Does the GOP have a platform?
One of the secondary narratives that circulate around the leftwing media sphere is that the Republican Party does not have a Platform. It is just about power – not issues.
It is true that the Republican National Convention in 2020 took a pass on producing the traditional “Platform” at the National Convention. I have mixed feelings about that. For many years, I have written of the meaninglessness of the national platforms. They are often put together by the most ardent – and often one-issue – activists.
At the conventions, there is heated debate on the planks – and a lot of reporting about the process and the results. However … that is about the last time anyone pays attention to THE Platform. The policies of a political party in America are set by those we nominate and elect. Presidents routinely ignore or even reject portions of the Platform with which they do not agree. The issues arise from people – not paper.
Still, I do believe there is some value in issuing a Platform at the national conventions. Flawed or meaningless as it may be in implementing real policy, it still serves to bring issues to public attention. It still lets those running for office know what the people – at least the party members – are thinking. But as a foundation for actual policy implementation – zippo.
Just ask yourself how many times have you heard politicians, pundits or the press referring to the platforms of the political parties – or specific planks? Me neither. And I follow this stuff as a profession.
Still, I think the Republican Party made a mistake in not issuing the traditional Platform. If nothing else, it would have avoided the cheap-shot criticisms from the Democrats who did produce a Platform – and immediately ignored it.
The larger issue, however, is the claims by Democrats that the GOP does not have a platform-of-beliefs. Their accusations are another political narrative based on a lie.
For the better part of five years, I have consistently explained my disdain for the Trump personality and my appreciation of the conservative issues he pursued in office – with some notable exceptions, of course.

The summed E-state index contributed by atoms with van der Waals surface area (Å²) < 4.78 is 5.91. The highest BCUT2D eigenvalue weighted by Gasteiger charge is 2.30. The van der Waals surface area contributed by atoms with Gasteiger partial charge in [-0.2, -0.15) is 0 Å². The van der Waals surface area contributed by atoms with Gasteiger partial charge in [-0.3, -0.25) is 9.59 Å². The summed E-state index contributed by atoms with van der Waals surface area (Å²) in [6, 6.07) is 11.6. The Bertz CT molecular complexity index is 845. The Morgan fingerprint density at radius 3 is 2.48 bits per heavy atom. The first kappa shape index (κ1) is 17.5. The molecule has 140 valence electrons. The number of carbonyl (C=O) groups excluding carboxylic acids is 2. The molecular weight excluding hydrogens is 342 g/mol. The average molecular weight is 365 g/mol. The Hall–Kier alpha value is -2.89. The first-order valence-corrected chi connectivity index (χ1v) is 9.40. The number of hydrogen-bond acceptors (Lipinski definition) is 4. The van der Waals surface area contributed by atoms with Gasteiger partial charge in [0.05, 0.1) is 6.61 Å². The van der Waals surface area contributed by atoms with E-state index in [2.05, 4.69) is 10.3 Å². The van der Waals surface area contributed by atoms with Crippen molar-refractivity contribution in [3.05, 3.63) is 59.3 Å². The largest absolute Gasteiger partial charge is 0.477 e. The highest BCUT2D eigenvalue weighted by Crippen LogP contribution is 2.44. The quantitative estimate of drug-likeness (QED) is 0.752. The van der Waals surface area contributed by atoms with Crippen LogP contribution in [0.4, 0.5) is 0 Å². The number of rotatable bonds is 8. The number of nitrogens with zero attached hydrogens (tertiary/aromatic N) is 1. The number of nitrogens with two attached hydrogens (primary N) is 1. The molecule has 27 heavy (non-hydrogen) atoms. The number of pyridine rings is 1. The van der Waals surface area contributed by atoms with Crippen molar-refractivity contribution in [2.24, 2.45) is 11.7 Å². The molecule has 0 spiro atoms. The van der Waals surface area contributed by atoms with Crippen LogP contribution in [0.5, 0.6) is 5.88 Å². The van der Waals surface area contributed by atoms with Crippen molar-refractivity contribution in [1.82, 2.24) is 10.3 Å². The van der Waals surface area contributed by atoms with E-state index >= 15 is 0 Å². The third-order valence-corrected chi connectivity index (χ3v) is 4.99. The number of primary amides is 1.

We conservatives believe in stemming the growth of the federal government – lower taxes and fewer regulations. We believe in the rule-of LAW and the courts-of-LAW as opposed to the vigilante-style court-of-public-opinion. We believe in fundamental and honest education – as opposed to political indoctrination. We support choice in education. We believe in LEGAL immigration and secure borders. We believe in funding police to do their jobs to “serve and protect.” We believe that the developing human in the womb has a constitutional and moral right to life – with extreme exceptions. We believe in a free-market economic system. We believe in honest and secure elections in which every American has a reasonable ability to cast a ballot if they wish to do so. We believe in the right of good folks to own guns – and the need to take them away from the bad actors. We believe in a strong defense. We believe in American exceptionalism. We believe in e pluribus unum as opposed to the divisive evil of identity politics and political correctness.
I could go on and on — and we could fairly debate the subtext of these “planks” in the conservative Republican Platform – but you get the point. Both Democrats and Republicans – progressives and conservatives – have their juxtaposed beliefs. To say that one side does not have a platform of issues and policy proposals is a political lie. The difference in the policies between the parties is one side believes in the power of centralized government and the other side (the good folks, I might add) believe in freedom of the individual. It is the difference from ruling from the top down and governing from the bottom up.
So. There ‘tis.